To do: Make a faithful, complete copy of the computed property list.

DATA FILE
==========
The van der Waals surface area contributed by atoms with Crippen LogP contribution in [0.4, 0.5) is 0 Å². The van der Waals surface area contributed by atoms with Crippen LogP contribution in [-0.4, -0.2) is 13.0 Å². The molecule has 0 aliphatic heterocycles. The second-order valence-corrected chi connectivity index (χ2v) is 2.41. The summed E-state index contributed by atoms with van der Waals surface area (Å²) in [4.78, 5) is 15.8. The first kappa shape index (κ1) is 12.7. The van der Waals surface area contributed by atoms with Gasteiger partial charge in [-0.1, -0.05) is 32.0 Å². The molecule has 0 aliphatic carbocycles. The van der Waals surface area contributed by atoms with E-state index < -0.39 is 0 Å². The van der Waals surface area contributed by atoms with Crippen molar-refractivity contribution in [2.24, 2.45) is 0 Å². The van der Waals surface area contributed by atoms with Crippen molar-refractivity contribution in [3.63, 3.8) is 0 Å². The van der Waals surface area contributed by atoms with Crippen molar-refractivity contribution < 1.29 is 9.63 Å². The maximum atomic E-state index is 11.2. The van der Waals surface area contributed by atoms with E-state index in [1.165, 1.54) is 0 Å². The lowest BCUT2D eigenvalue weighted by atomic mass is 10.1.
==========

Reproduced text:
The van der Waals surface area contributed by atoms with Crippen LogP contribution in [0.4, 0.5) is 0 Å². The van der Waals surface area contributed by atoms with Crippen LogP contribution in [-0.4, -0.2) is 13.0 Å². The molecule has 0 aliphatic heterocycles. The second-order valence-corrected chi connectivity index (χ2v) is 2.41. The summed E-state index contributed by atoms with van der Waals surface area (Å²) in [4.78, 5) is 15.8. The first kappa shape index (κ1) is 12.7. The van der Waals surface area contributed by atoms with Gasteiger partial charge in [-0.1, -0.05) is 32.0 Å². The molecule has 0 aliphatic carbocycles. The van der Waals surface area contributed by atoms with E-state index < -0.39 is 0 Å². The van der Waals surface area contributed by atoms with Crippen molar-refractivity contribution in [2.24, 2.45) is 0 Å². The van der Waals surface area contributed by atoms with Crippen molar-refractivity contribution in [3.63, 3.8) is 0 Å². The van der Waals surface area contributed by atoms with Crippen molar-refractivity contribution < 1.29 is 9.63 Å². The maximum atomic E-state index is 11.2. The van der Waals surface area contributed by atoms with E-state index in [1.165, 1.54) is 0 Å². The lowest BCUT2D eigenvalue weighted by atomic mass is 10.1.